Methods based on pathway analysis can explain complex biological processes and biological significance. AD is a multifactorial disease involving multiple cell signaling pathways, so crosstalk within and between pathways exists. Because the number and combinations of signals are limited, crosstalk between pathways can create novel input/output combinations. Having more input/output combinations increases the possible ways of the signaling information flow within the cell, allowing more diverse phenotypes. Thus, genes generated by crosstalk play an essential role in the generation and development of disease [2,14,15].

Several recent techniques have used path topology information to identify dysfunctional paths. The pathway analysis based on the global influence (PAGI) algorithm utilizes gene networks [16], looking for dysregulated pathways in diseases by considering the internal effects of pathways and crosstalk between pathways, which provides the possibility for the AD exploration.

Studies have shown that lncRNA can directly mediate crosstalk in pathways by cooperating with coding genes that play an important role in diseases [17]. In addition, lncRNAs and mRNAs can compete with each other through miRNAs response elements to regulate AD progress [18]. Based on the interaction of autophagy with the RNA mentioned above and other signal pathways in AD, it is believed to be a novel idea to investigate the role of autophagy-related genes in AD and their pathogenic mechanisms in diseases from the perspective of pathway crosstalk.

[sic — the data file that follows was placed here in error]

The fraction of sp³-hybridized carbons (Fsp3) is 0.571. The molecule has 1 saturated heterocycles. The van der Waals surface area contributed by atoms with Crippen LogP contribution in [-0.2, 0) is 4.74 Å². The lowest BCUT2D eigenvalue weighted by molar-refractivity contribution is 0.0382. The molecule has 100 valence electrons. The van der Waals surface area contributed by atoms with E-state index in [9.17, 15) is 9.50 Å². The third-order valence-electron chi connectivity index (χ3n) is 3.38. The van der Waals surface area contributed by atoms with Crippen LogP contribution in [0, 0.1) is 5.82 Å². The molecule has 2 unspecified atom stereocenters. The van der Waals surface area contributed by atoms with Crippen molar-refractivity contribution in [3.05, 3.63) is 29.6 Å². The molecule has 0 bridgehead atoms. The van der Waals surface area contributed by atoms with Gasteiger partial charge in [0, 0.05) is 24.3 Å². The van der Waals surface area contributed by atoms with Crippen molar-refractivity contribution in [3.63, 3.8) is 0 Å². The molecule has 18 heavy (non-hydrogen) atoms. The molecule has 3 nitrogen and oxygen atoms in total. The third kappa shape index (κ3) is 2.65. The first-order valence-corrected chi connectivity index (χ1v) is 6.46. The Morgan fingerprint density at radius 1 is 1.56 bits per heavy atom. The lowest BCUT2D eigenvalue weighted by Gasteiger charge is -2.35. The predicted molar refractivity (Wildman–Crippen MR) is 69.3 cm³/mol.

Our research introduced a novel method to identify prognostic genes related to autophagy in AD. First, the PAGI pathway analysis algorithm was applied to gene expression data in order to obtain pathways and crosstalk genes associated with AD. Second, the WGCNA algorithm was used to select significant genes with coexpression relationships, and genes in the same expression module may have similar biological functions [19].

Finally, the survival analysis was applied to significant genes, and the prognostic genes of AD were extracted. Results showed that based on PAGI, more than 36 autophagy-related pathways dysregulated and crosstalk with each other in AD. Furthermore, 103 lncRNAs and 650 mRNAs related to autophagy with coexpression relationships were identified using WGCNA analysis. Next, CD40 and SMAD7 were identified as prognostic genes of AD, which was also verified in the external AD dataset. Finally, we performed prognostic survival analysis and differential expression analysis on the other AD data to verify the prognostic genes. The experimental results confirmed our conclusions.

MATERIALS AND METHODS

Data source